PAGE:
The The Ethiopian Civil Society Organizations Law and its Role for Social Movement in Ethiopia

  • Brook Kebede Abebe University of Gondar, Ethiopia


Civil society organizations (hereinafter called CSOs) are separate entities from the government organizational structure, and they are formed by people who have common needs, interests and values. They are important for organizing social movements at the local and/or international levels. CSOs in Ethiopia have existed as informal community-based organizations and self-help associations. However, formal civil society organization has started to exist with a legal personality recently. In Ethiopia, for a decade and more, as a result of the adoption of the 2009 repressive CSO law, civil society organizations did not entirely take part in their role in the country’s social movements and in the promotion and protection of human rights. However, the said law on several occasions has faced strong criticism from national and international CSOs. Accordingly, recently, in January 2019 the Ethiopian Government amended the preexisting law and enacted a new proclamation, Proclamation 1113/2019. Thus, this paper focuses on the newly promulgated CSO legislation and its role for social movements in Ethiopia, as there are changes made in the system of the CSOs and their activities. Therefore, the paper basically examines the peculiarities of the new Ethiopian CSO law in relation with its role for social movement in Ethiopia. By assessing the positive and the down sides of the new CSO legislation, it investigates the possible contribution of the new Proclamation. It also critically scrutinizes the role of the new CSO law in accelerating and promoting the social movements in Ethiopia.

Keywords: Civil Society, CSO, Social Movement, New Proclamation, Ethiopia, NGO.


Blumer, Herbert. ‘Social Movements’. In Social Movements: Critiques, Concepts, Case Studies. Main Trends of the Modern World., edited by Stanford M. Lyman, 60–83. New York: NYU Press, 1995.

Bump, Philip. ‘Obama Is the Most Polarizing President on Record, but It’s Not Entirely His Fault’. Washington Post, 6 February 2015.

Carothers, Thomas, and William Barndt. ‘Civil Society’. Foreign Policy, no. 117 (1999): 18–29.

Federal Democratic Republic of Ethiopia. ‘FDRE Constitution Article 31: Freedom of Association’, 1994.

———. ‘Proclamation No. 621/2009 of 2009, Proclamation to Provide for the Registration and Regulation of Charities and Societies’, February 2009.

———. ‘Proclamation to Provide for the Registration and Regulation of Charities and Societies.Proclamation No. 1113/2019’. Negarit Gazeta, Addis Ababa, 2019.

Handler, Joel F. Social Movements and the Legal System: A Theory of Law Reform and Social Change. New York: Academic Press, 1978.

Heberle, Rudolf. ‘Observations on the Sociology of Social Movements’. American Sociological Review 14, no. 3 (1949): 346–57.

Human Rights Watch. ‘Analysis of Ethiopia’s Draft Civil Society Law’, 13 October 2008.

———. ‘World Report 2008 - Ethiopia’. In Events of 2007. New York: Human Rights Watch, 2008.

Jenkins, J. Craig. ‘Resource Mobilization Theory and the Study of Social Movements’. Annual Review of Sociology 9, no. 1 (1983): 527–53.

Kamstra, Jelmer. ‘“Dialogue and Dissent Theory of Change 2.0 – Supporting Civil Society’s Political Role”’. Ministry of Foreign Affairs of the Netherlands Social Development Department, 2017.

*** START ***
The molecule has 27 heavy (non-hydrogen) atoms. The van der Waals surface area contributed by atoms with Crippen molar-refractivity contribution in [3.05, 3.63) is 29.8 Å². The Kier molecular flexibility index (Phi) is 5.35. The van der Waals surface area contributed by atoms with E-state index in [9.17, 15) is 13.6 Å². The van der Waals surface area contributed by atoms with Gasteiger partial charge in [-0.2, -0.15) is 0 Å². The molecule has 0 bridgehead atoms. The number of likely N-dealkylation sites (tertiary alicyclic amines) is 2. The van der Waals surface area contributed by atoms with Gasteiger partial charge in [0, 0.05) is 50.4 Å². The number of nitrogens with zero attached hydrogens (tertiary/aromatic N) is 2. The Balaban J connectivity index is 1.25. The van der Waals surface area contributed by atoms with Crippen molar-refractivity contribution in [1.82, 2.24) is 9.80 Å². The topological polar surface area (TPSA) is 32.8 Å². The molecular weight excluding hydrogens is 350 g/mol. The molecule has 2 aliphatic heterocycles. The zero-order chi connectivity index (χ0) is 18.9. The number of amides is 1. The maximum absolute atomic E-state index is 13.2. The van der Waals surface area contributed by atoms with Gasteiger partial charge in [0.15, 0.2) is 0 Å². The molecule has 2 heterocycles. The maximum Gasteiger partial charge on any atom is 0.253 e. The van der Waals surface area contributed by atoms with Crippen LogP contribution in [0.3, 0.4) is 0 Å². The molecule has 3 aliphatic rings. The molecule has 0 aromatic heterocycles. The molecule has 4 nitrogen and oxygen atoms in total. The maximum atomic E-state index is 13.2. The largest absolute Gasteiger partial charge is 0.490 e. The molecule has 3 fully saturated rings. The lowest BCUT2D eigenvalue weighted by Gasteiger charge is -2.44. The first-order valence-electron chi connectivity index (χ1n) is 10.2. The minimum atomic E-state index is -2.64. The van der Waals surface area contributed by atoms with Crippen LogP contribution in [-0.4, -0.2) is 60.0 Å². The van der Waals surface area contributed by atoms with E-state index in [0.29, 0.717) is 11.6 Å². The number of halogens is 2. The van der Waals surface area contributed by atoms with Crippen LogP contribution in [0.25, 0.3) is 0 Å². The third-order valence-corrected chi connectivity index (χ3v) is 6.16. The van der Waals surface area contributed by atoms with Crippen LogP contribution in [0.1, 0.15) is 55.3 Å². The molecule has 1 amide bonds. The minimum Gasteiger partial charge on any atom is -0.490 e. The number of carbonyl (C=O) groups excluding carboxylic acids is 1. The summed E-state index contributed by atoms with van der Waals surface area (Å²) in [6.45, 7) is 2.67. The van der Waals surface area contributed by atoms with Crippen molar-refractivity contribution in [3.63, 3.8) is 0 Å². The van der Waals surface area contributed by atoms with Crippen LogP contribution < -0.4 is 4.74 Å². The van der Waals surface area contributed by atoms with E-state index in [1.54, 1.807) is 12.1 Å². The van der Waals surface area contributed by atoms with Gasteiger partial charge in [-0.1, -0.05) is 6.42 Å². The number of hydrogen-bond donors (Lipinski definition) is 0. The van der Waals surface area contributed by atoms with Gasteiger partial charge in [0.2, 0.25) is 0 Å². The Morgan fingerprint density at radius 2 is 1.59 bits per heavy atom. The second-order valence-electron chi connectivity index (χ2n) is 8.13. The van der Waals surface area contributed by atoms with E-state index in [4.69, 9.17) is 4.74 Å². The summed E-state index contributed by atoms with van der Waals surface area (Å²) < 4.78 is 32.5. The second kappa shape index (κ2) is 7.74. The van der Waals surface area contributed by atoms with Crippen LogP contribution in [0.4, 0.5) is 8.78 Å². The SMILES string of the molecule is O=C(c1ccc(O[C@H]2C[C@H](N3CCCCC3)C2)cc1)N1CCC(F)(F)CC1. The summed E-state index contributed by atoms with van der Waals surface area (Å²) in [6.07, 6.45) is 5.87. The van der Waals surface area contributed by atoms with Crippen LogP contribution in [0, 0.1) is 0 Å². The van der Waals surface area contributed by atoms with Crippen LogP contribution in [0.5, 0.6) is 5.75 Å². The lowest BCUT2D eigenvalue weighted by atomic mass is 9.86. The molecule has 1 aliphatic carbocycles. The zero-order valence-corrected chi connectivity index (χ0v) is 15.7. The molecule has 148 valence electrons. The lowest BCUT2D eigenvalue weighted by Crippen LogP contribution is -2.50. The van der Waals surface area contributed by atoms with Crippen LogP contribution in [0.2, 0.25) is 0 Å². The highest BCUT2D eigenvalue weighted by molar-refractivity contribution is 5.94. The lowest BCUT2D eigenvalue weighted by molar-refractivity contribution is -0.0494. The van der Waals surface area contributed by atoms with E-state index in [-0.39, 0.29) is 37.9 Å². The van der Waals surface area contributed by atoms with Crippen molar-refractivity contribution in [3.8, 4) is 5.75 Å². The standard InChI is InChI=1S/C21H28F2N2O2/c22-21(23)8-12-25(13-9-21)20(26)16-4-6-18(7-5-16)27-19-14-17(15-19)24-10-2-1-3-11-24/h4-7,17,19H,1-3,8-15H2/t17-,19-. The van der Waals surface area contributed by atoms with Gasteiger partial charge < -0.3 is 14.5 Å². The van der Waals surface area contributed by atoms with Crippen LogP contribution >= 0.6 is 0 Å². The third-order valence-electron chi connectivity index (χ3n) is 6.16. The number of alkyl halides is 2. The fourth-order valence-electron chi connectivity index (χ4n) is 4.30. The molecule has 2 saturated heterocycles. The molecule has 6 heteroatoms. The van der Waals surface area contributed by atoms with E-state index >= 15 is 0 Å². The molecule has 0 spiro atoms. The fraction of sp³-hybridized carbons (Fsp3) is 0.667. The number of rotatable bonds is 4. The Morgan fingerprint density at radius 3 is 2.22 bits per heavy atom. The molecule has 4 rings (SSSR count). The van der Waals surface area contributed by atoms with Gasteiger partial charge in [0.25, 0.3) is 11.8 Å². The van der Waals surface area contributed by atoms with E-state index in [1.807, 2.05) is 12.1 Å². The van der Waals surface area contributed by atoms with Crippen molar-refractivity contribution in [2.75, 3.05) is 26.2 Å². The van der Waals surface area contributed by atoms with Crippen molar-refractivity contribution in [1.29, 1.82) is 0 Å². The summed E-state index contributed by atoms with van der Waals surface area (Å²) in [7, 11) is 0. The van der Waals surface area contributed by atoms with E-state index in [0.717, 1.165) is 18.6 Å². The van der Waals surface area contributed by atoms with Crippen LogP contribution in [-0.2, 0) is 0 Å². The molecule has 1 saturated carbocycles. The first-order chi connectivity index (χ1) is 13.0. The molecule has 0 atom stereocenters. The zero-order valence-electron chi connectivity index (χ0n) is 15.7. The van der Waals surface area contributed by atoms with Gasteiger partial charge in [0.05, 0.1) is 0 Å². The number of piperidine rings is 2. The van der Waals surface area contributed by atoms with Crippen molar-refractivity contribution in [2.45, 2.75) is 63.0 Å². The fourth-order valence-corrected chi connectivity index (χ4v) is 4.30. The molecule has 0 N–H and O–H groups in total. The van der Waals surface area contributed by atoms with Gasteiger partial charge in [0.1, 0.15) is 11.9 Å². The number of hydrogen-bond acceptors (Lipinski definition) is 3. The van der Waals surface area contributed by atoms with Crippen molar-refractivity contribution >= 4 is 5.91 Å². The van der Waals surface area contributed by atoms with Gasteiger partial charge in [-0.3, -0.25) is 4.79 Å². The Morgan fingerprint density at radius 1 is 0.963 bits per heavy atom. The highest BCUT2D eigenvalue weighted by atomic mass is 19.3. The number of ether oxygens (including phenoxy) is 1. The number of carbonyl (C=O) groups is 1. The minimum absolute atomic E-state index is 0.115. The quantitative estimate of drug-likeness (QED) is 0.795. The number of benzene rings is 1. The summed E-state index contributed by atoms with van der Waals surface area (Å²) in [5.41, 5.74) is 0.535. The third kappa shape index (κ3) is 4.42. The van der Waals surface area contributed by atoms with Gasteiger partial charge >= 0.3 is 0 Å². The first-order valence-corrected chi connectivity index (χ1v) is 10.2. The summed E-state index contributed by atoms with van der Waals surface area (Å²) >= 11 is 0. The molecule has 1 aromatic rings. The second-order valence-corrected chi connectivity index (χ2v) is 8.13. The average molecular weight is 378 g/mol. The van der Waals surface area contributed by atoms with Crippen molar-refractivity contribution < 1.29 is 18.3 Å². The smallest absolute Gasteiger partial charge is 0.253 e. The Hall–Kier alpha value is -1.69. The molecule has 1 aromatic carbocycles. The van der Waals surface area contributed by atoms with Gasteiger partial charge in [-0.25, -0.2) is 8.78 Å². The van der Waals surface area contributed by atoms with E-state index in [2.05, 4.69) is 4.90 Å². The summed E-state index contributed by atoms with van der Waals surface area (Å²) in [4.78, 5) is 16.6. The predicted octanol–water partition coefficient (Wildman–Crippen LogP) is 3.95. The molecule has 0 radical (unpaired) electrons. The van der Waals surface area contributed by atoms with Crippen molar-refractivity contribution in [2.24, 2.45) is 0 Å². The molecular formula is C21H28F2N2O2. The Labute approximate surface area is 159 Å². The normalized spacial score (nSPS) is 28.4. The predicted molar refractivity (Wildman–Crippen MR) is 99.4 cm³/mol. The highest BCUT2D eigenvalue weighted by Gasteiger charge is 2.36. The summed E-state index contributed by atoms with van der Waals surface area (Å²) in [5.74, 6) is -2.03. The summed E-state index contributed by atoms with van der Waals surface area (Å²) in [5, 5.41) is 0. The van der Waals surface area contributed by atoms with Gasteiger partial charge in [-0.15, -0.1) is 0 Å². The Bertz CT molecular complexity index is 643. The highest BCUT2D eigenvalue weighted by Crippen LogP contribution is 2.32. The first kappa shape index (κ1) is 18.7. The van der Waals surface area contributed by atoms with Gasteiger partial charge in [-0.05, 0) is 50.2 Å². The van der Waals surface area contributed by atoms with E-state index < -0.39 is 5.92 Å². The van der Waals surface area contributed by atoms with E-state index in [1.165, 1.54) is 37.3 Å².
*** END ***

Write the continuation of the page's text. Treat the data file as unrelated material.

Kumar, Krishan. ‘Civil Society: An Inquiry into the Usefulness of an Historical Term’. The British Journal of Sociology 44, no. 3 (1993): 375–95.

Lang, Gladys Engel, and Kurt Lang. Collective Dynamics. New York: Crowell, 1961.

McAdam, Doug. Political Process and the Development of Black Insurgency, 1930-1970. University of Chicago Press, 1982.

McAdam, Doug, John D. McCarthy, and Mayer N. Zald, eds. Comparative Perspectives on Social Movements: Political Opportunities, Mobilizing Structures, and Cultural Framings (Cambridge Studies in Comparative Politics). Cambridge: Cambridge University Press, 1996.

Ministry of Justice. ‘Commentary on Charities and Societies Proclamation’, September 2008, 1–8.

Morris, Aldon D. The Origins of the Civil Rights Movement: Black Communities Organizing For Change. New York: The Free Press, 1986.

Rahmato, Dessalegn. ‘Civil Society Organizations in Ethiopia’. In Ethiopia: The Challenge of Democracy from Below, edited by Bahru Zewde and Siegfried Pausewang, 103–19. Nordiska Afrikainstitute and Forum for Social Studies, 2002.

Rosenberg, Gerald N. The Hollow Hope: Can Courts Bring About Social Change? University of Chicago Press, 1998.

Stewart, Joseph, and James F. Sheffield. ‘Does Interest Group Litigation Matter? The Case of Black Political Mobilization in Mississippi’. The Journal of Politics 49, no. 3 (1987): 780–98.

Tadesse, Mizane Abata. ‘The Implications of 2009 Ethiopian CSOs Law on the Right to Freedom of Association’. Journal of Ethiopian Law 27 (2015): 62.

Tarrow, Sidney. ‘National Politics and Collective Action: Recent Theory and Research in Western Europe and the United States’. Annual Review of Sociology 14 (1988): 421–40.

Taye Assefa and Bahru Zewde, eds. Civil Society at the Crossroads: Challenges and Prospects in Ethiopia. Addis Ababa: Forum for Social Studies, 2008.

Teshome-Bahiru, Wondwosen. ‘Civil Society and Democratization in Africa: The Role of the Civil Society in the 2005 Election in Ethiopia’. International Journal of Social Sciences 4, no. 2 (23 March 2009).

Tilly, Charles. From Mobilization to Revolution. Reading, Mass: Addison-Wesley Pub. Co., 1978.

Weber, Max. The Theory Of Social And Economic Organization. New York: Free Press, 1947.
How to Cite
ABEBE, Brook Kebede. The The Ethiopian Civil Society Organizations Law and its Role for Social Movement in Ethiopia. Journal of Contemporary Sociological Issues, [S.l.], v. 2, n. 1, p. 1-17, feb. 2022. ISSN 2775-2895. Available at: <>. Date accessed: 27 sep. 2022. doi: